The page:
Of course, there are times when it does. Leviticus 4:2-3 reads "If anyone sins unintentionally in any of the Lord's commandments about things not to be done, and does anyone of them... then he shall offer a bull from the heard without blemish to the Lord for a sin offering." Leviticus 4:1-5:13 goes on to describe the proper procedure for the sin offering to be brought by various people (for the sins of priests, leaders, the whole of Israel, etc.) whenever they have failed to keep God's law. However, even when a sacrifice does signify sin, I wonder if we still often miss much of what is going on here.
In a good portion of evangelicalism the reasoning for sacrifice often goes something like this:
God is a perfectly just God whose righteousness can not be impugned. Therefore, when God's perfect law is broken the offending party must be punished in order to keep God's justice and honor intact. God graciously provided the sacrificial system so that God's justice might be satisfied and his wrath averted by the blood of an animal. This, in turn, explains Christ's sacrifice on the cross. The Son absorbed the wrath of the Father so that we would not have to bear punishment for our sin.Aside from all the theological problems one might have with such a characterization of God (Why is this God so vengeful and blood-thirsty? Is Christ's death an instance of divine child abuse?), there is also the fact that this reasoning for sacrifice is never given in Scripture itself. It is a reading imposed upon the text by a certain idea of God and God's justice which is not necessarily in line with the character of God as it is revealed in much of the rest of Scripture. In fact, there is very little, if any, explanation or reasoning given for the sacrifices proscribed in Leviticus. They are simply proscribed. This means, of course, that any attempt to explain the "theology of sacrifice" in Leviticus will have to go beyond what Scripture says since it gives no explanation. However, in attempting such an explanation we can pay careful attention to the details of the rituals themselves and how they fit into the larger story of God revealed in Scripture.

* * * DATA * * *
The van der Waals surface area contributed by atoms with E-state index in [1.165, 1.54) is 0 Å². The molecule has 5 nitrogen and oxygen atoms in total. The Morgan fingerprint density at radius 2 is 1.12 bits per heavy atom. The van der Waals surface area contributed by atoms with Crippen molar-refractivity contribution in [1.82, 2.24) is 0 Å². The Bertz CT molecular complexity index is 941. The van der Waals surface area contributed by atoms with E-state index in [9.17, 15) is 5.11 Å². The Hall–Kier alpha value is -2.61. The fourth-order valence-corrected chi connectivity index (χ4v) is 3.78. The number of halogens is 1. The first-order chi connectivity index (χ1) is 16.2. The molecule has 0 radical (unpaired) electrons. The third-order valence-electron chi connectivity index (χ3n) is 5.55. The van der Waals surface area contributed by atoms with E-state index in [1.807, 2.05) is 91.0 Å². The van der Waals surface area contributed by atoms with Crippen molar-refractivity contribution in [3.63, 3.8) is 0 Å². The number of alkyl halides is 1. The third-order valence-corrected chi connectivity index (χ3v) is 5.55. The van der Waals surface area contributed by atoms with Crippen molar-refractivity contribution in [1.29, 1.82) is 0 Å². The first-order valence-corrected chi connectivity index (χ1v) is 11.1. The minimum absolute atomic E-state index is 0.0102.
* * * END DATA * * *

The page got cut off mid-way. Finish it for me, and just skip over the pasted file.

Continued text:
First, we must take note of the only statements in this chapter which come close to an explicitly stated theology. After the ritual of the sin offering is described the text says "So the priest shall make atonement for his sin and he shall be forgiven." (4:26, 31, 35; 5:6, 10. 13) There is no mention here of God's wrath being appeased or justice being satisfied. Instead, the Hebrew word for atonement indicates the idea of covering over the sin that has been committed. The Greek equivalent of this same word in the Septuagint carries the idea of purging obstacles that might stand between the person and God. Even our English word itself, at-one-ment, speaks to the idea of being at one with God. The emphasis here is on maintaining the relationship between God and the people.